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Grandma Celebrates Her Divorce From 'Bum' Husband With Joyous Song & It Has Other Women Feeling Seen

Photo: @thejazzminlauren / TikTok
tiktok of grandma as she celebrates her divorce

Lawyers and marriage therapists say divorces are skyrocketing, with most of the influx coming from women who have hit their limit with their husband's lack of emotional intelligence and commitment to equal partnership. 

There definitely seems to be some kind of change happening where marriage is concerned. Even so, divorce is still considered by most to be a failure, a tragedy — even something to be ashamed of. But one grandma online isn't having any of that. Instead, her divorce has her in the mood to party.

A viral video showing a grandmother as she celebrates her divorce from her 'bum' husband has women feeling validated.

The video, from TikToker @jazzminlauren, shows her Grandma Sue celebrating the end of her marriage with a cake and a classic Disney song that most of us grew up with, and which encapsulates the time-honored idea of lifelong love with a soulmate: "Someday My Prince Will Come" from the film "Snow White and the Seven Dwarfs."

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The song is all about longing for your one true Prince Charming who will sweep a girl off her feet — and Grandma Sue is having absolutely none of that outdated malarkey. She knows better! So instead, she put her own spin on the classic song.

As she begins to cut her celebratory cake, Grandma Sue belts out her own deliciously irreverent version of Snow White's tune, marking the occasion of the dissolution of her marriage. 



"Someday my prince will come," Grandma Sue sings before abruptly changing course. "No, he won't, they both were bums and I'm happy as can be! I'm free, I'm free, I'm free!"

It seems this isn't Grandma Sue's first trip to the divorce rodeo, and she's nonetheless ready to party.

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Lots of women felt totally validated by the way Grandma Sue celebrates her divorce instead of feeling bad about it.

To say Grandma Sue's take on the state of marriage made an impact would be an understatement. "I’m free, I’m free, I'M FREEE!!! I feel that, Nana!" one woman wrote, while another quipped that "this is such a better version of this song."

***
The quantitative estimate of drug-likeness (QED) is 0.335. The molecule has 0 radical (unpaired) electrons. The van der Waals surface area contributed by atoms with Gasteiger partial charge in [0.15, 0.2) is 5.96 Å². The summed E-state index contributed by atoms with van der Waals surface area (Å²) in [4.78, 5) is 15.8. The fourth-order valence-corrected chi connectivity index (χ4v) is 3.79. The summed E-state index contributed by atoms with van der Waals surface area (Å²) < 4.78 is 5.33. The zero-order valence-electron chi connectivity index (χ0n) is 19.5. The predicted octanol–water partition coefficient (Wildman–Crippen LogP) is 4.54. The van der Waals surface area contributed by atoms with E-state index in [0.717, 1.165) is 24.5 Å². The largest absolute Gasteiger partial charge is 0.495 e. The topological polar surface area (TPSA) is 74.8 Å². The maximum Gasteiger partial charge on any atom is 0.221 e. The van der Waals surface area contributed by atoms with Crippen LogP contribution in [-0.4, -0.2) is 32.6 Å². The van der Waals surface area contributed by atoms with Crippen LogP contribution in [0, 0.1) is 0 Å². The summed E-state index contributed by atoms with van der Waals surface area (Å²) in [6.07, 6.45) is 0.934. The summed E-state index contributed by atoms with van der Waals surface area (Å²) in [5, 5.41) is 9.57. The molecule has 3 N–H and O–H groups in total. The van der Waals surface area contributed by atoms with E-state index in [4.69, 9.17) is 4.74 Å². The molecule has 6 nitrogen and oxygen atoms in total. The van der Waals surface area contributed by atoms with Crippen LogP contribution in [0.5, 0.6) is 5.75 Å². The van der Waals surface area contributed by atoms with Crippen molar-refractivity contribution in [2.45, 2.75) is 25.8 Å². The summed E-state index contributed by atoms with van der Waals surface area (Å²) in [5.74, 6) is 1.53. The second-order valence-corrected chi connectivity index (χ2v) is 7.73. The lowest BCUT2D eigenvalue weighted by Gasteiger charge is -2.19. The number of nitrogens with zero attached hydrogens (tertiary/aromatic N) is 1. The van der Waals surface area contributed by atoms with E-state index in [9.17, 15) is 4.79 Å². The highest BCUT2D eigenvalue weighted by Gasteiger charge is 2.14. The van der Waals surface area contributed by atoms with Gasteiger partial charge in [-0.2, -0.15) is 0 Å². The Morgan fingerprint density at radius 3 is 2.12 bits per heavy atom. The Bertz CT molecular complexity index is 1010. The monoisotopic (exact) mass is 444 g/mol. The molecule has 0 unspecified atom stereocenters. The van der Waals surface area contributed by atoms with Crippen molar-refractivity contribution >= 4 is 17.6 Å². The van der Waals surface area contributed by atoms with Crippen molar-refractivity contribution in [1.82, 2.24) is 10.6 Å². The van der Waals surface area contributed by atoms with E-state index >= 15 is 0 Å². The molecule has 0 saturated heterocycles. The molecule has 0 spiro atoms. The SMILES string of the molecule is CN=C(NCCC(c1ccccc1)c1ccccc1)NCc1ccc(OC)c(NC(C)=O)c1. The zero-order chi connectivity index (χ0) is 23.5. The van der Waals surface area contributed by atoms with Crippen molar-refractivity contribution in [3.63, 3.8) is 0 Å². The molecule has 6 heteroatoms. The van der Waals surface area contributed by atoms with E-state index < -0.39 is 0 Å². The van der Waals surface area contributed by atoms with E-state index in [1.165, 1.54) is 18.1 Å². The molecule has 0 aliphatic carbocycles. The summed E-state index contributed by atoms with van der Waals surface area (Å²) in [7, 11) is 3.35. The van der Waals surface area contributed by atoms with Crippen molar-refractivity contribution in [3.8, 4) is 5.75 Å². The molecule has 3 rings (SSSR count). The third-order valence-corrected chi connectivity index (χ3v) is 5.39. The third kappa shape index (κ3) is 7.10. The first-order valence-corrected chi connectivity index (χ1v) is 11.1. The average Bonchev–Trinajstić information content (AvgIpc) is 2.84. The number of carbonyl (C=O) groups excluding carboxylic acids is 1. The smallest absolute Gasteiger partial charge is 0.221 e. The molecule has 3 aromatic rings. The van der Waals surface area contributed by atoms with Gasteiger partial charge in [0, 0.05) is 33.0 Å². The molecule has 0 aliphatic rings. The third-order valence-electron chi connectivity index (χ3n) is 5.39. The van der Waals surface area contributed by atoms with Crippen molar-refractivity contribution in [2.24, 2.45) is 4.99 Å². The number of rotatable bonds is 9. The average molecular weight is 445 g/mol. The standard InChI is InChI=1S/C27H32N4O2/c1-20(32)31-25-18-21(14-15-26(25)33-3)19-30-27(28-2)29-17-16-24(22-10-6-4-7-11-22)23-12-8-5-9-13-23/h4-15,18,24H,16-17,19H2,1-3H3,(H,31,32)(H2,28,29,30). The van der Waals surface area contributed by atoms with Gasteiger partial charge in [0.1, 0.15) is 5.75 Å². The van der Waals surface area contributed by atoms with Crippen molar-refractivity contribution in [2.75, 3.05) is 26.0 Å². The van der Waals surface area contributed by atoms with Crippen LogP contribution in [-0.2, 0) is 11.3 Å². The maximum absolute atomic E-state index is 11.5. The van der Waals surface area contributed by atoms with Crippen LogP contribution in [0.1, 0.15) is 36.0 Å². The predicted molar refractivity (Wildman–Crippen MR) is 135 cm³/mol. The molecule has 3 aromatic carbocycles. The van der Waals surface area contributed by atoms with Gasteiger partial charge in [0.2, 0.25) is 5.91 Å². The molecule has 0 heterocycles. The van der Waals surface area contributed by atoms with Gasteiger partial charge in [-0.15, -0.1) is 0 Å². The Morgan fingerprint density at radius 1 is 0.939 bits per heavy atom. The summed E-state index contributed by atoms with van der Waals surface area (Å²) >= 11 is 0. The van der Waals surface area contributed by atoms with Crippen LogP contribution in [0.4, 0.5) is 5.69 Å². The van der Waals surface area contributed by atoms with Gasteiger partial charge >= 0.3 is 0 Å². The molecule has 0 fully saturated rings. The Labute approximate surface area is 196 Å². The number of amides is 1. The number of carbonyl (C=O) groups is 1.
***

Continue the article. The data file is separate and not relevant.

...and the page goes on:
Divorce really is having a moment nowadays — attorneys and therapists say their offices are flooded by women who have simply had it with men who don't pull their weight as partners and parents and don't seem to understand their wives' needs and workload. 

The surge is so enormous that lawyers say they are unable to keep up with the caseload, or to even hire enough family law attorneys to pick up the slack. 



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It's hard to feel mournful when a partnership that was sucking you dry finally comes to an end. It's no wonder divorce parties have become such a trend in recent years.

It seems as though several of the women forming that divorce caseload and leaving marriages with no regrets were in @jazzminlauren's comments — because boy did Grandma Sue's version of "Someday My Prince Will Come" resonate with them.

"Hey my divorce was finalized today!! I feel this!" one woman wrote. Another expressed the same sentiment, writing, "I just got my signed divorce today from court. [TikTok's 'For You Page'] really was like FOR YOU."

Others said that they were going to send Grandma Sue's video to friends and loved ones currently going through divorces to cheer them up and offer them a different, more empowering perspective on the matter.

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Due to stigma, divorce is frequently accompanied by feelings of shame — and it's time for that to change.

Shame and a sense of failure are among the most common reactions to getting divorced. In fact, psychologists say the shame that comes with cultural and religious stigmas against divorce are among the chief reasons people stay in bad marriages far longer than they should.

These attitudes are beginning to change, however. A recent Pew Research Center study found that younger Americans under 30 overwhelmingly feel that married people stay in bad marriages far too long, suggesting that views are loosening when it comes to how sacrosanct the institution of marriage should be. 

This is a good thing — nobody should be forced to stay trapped in an unhappy situation, and coming to honest terms with a marriage that isn't working and taking the steps to extricate yourself takes a lot of bravery and fortitude.

As relationship coach Renee Catt told us, "it takes courage to end one relationship, so you can go on and find a better one with the person you see in the mirror." There's no shame in trying your best, admitting it hasn't worked out quite right, and making a different, better choice.

So maybe we should all take a page out of Grandma Sue's book and put a positive spin on the end of things. It's now been 10 years since her divorce and @jazzminlauren reports that she hasn't lost one bit of the joy she showed at her own divorce celebration. "I'm free, I'm free, I'm free" indeed!

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John Sundholm is a news and entertainment writer who covers pop culture, social justice and human interest topics.